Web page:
As is the custom for businesses come holiday time, the Kansas City Chiefs make it a practice of sending Christmas cards. In most years, the cards carry a team photograph and a sentiment that covers what you would find in standard holiday greetings cards.
But in 1990, the franchise suddenly departed from tradition. The Chiefs did not seek out, mind you, to be different, or suddenly politically engaged, it just turned out that way.
The team had returned from Germany earlier that August where they had played a pre-season game against the Los Angeles Rams. The game, held at Berlin's historic Olympic Stadium, was part of a growing league initiative to attract European fans to American football.
As fate would have it, the Berlin Wall, separating the city's communist-controlled eastern section from the democratic west, had only recently been breached as Germany abandoned its two-country formulation and over time became a unified nation.
To no surprise, visitors flocked to a wall that had only recently separated east from west, and a traveling party of Chiefs' staff and players out on a sight-seeing trip were no different. Everyone, it seemed, wanted a piece of the now-tottering wall to take home and, taking a page from what was surely an historic moment in time, some members of the Chiefs' public relations department had an idea.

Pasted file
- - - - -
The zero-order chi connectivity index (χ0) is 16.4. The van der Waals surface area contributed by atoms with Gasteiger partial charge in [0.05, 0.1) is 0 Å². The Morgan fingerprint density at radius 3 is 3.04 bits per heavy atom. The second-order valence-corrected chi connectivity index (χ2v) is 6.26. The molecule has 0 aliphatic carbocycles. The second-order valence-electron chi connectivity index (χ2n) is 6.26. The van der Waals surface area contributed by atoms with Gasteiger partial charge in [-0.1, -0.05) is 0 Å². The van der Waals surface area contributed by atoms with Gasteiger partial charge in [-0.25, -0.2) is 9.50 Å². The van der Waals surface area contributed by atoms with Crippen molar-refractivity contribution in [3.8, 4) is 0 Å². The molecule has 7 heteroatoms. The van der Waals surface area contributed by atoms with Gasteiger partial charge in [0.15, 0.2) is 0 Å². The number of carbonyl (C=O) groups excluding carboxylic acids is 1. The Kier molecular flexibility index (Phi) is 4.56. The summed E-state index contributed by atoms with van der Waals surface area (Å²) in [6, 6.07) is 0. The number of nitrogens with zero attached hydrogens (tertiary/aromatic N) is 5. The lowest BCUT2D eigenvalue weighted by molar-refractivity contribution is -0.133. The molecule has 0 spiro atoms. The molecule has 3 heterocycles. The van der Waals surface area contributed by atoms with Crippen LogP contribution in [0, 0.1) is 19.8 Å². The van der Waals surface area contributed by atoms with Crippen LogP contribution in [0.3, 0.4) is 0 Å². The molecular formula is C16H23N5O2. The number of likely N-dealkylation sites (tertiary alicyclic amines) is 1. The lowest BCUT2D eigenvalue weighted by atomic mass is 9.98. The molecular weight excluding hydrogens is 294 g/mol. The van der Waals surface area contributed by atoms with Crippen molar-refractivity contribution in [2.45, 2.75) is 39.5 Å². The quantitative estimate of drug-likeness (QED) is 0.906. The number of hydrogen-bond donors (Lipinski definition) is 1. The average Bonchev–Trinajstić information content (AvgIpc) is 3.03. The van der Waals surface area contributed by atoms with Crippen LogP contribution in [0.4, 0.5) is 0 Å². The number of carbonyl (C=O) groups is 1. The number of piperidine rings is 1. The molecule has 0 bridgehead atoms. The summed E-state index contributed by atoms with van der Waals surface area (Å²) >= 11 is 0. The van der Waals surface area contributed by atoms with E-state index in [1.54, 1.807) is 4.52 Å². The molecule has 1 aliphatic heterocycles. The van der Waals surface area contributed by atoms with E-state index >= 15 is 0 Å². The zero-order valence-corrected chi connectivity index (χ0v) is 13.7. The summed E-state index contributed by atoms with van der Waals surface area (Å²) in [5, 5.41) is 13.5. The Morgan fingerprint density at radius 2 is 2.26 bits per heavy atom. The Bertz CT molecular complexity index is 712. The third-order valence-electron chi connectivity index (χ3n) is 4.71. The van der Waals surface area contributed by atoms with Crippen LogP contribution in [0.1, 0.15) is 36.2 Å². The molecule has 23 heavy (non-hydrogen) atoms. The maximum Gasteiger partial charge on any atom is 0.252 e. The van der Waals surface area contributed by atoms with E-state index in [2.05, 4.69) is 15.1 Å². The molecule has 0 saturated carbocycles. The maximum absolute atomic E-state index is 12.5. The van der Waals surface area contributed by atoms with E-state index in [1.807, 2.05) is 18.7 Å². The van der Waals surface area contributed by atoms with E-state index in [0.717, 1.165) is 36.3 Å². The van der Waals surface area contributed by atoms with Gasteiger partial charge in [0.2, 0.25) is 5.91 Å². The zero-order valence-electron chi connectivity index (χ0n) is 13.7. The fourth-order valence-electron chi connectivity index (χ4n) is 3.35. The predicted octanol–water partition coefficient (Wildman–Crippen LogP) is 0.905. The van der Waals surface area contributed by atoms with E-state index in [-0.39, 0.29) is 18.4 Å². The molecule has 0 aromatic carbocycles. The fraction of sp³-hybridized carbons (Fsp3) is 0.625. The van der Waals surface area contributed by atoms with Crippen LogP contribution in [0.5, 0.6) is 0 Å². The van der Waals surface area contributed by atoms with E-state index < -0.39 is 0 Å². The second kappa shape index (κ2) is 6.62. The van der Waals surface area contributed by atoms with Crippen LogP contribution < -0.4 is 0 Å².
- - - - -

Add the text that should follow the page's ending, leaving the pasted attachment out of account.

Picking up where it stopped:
Hurrying back to their hotel with tight end Jonathan Hayes and running back James Saxon in tow, the staff urged the two men to quickly change into their uniforms and the group scurried back to the wall with the hopes of taking a photograph. The team photographer happened to be traveling with the team.
Seeing a young German boy from what had been East Berlin nearby, Hayes and Saxon positioned themselves close by a heavily graffiti-marked portion of wall and invited the boy to pose with them for a photo.
What they later produced would become the club's Christmas card for 1990.
Later, back home in Missouri, staff huddled with graphic designers and produced a die-cut card resembling a broken section of the Berlin Wall including the sentiment, "and the wall came tumbling down" as the cover. Upon opening the card, "peace to you this and every season" flanked the photograph of the smiling trio.
Completing what would be the most unusual Christmas card in the team's long history was a small piece of the Berlin Wall glued to the inside as a gift.